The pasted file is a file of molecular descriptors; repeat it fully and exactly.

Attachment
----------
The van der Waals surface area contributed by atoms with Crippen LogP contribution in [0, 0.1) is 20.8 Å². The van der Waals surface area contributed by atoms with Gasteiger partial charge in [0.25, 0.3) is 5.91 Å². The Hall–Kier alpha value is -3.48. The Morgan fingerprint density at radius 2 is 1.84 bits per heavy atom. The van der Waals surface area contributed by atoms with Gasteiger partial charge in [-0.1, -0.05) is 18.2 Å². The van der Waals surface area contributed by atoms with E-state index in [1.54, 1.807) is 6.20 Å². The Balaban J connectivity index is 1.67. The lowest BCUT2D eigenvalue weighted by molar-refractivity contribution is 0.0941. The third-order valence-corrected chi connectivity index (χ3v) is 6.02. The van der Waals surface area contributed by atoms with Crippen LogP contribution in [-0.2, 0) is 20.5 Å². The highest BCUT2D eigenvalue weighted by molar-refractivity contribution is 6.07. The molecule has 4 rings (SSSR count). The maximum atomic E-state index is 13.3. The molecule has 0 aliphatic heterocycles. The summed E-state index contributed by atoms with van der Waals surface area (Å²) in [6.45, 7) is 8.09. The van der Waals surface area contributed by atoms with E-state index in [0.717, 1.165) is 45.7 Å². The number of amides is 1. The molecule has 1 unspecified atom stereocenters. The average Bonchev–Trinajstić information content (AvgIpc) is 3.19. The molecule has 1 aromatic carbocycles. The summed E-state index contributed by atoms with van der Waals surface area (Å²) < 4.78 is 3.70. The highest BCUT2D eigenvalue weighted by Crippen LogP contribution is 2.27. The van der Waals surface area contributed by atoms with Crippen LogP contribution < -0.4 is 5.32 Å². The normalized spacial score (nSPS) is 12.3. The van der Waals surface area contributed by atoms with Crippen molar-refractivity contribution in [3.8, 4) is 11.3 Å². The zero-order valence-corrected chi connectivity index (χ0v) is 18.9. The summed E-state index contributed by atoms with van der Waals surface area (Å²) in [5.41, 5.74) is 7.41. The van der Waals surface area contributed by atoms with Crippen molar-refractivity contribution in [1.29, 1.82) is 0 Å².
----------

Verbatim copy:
The van der Waals surface area contributed by atoms with Crippen LogP contribution in [0, 0.1) is 20.8 Å². The van der Waals surface area contributed by atoms with Gasteiger partial charge in [0.25, 0.3) is 5.91 Å². The Hall–Kier alpha value is -3.48. The Morgan fingerprint density at radius 2 is 1.84 bits per heavy atom. The van der Waals surface area contributed by atoms with Gasteiger partial charge in [-0.1, -0.05) is 18.2 Å². The van der Waals surface area contributed by atoms with E-state index in [1.54, 1.807) is 6.20 Å². The Balaban J connectivity index is 1.67. The lowest BCUT2D eigenvalue weighted by molar-refractivity contribution is 0.0941. The third-order valence-corrected chi connectivity index (χ3v) is 6.02. The van der Waals surface area contributed by atoms with Crippen LogP contribution in [-0.2, 0) is 20.5 Å². The highest BCUT2D eigenvalue weighted by molar-refractivity contribution is 6.07. The molecule has 4 rings (SSSR count). The maximum atomic E-state index is 13.3. The molecule has 0 aliphatic heterocycles. The summed E-state index contributed by atoms with van der Waals surface area (Å²) in [6.45, 7) is 8.09. The van der Waals surface area contributed by atoms with E-state index in [0.717, 1.165) is 45.7 Å². The number of amides is 1. The molecule has 1 unspecified atom stereocenters. The average Bonchev–Trinajstić information content (AvgIpc) is 3.19. The molecule has 1 aromatic carbocycles. The summed E-state index contributed by atoms with van der Waals surface area (Å²) < 4.78 is 3.70. The highest BCUT2D eigenvalue weighted by Crippen LogP contribution is 2.27. The van der Waals surface area contributed by atoms with Crippen LogP contribution < -0.4 is 5.32 Å². The normalized spacial score (nSPS) is 12.3. The van der Waals surface area contributed by atoms with Crippen molar-refractivity contribution in [3.8, 4) is 11.3 Å². The zero-order valence-corrected chi connectivity index (χ0v) is 18.9. The summed E-state index contributed by atoms with van der Waals surface area (Å²) in [5.41, 5.74) is 7.41. The van der Waals surface area contributed by atoms with Crippen molar-refractivity contribution in [1.29, 1.82) is 0 Å².